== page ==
with Chris Hedges
TheRealNews on Sep 1, 2022
The Ukraine conflict has plunged the world into a geopolitical crisis. But this is not, as the writer Patrick Lawrence points out, the only crisis. The war in Ukraine has exacerbated the crisis within the western press, inflicting damage that he believes is ultimately irreparable.
The press in the U.S. and most of Europe slavishly echoes the opinions of a ruling elite and oversees a public discourse that is often unhinged from the real world. It openly discredits or censors anything that counters the dominant narrative about Ukraine, however factual.
For example, on August 4, Amnesty International published a report titled “Ukrainian fighting tactics endanger civilians.” The report charged Ukrainian forces with putting civilians at risk by establishing bases and operating weapons systems in populated residential areas, including in schools and hospitals, a violating the laws of war. To call out Ukrainian for war crimes, however well documented, saw the press and the ruling elites come down in fury on Amnesty International. The head of Amnesty International’s Kyiv office resigned, calling the report “a tool of Russian propaganda.”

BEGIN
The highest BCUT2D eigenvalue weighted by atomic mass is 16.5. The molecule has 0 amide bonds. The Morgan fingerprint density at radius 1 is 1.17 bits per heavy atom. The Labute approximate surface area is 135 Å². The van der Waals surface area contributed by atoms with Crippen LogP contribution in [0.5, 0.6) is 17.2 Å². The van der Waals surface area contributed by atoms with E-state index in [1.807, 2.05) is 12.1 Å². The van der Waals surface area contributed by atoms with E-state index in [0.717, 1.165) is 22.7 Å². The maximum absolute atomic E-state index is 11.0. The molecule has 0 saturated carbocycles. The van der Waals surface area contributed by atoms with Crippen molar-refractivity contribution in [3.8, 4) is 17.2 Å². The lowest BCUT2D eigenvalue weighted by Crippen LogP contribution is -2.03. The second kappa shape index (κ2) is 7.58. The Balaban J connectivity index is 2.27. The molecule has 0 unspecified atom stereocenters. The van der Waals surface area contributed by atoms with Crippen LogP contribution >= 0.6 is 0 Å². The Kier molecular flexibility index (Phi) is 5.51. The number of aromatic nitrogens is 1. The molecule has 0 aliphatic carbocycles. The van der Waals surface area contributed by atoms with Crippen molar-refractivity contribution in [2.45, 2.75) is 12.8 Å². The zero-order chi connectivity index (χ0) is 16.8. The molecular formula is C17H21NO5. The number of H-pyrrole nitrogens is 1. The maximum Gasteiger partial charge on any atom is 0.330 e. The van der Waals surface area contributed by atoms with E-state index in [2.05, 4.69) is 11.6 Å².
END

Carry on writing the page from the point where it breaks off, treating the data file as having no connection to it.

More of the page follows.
In one of the many broadsides the Royal United Services Institute in London wrote that “The amnesty report demonstrates a weak understanding of the laws of armed conflict, no understanding of military operations, and indulges in insinuations without supplying supporting evidence.”
It is nearly impossible to question the virtues of Ukraine’s government and military. Those that do are attacked and banned from social media. How did this happen? Why is a position on the war in Ukraine the litmus test for who gets to have a voice and who does not? Why should a position on Ukraine justify censorship?
Joining me to discuss these questions is Patrick Lawrence who was a correspondent and columnist for nearly thirty years for the Far Eastern Economic Review, the International Herald Tribune, and The New Yorker. He is the author of Somebody Else’s Century: East and West in a Post-Western World and Time No Longer: America After the American Century.
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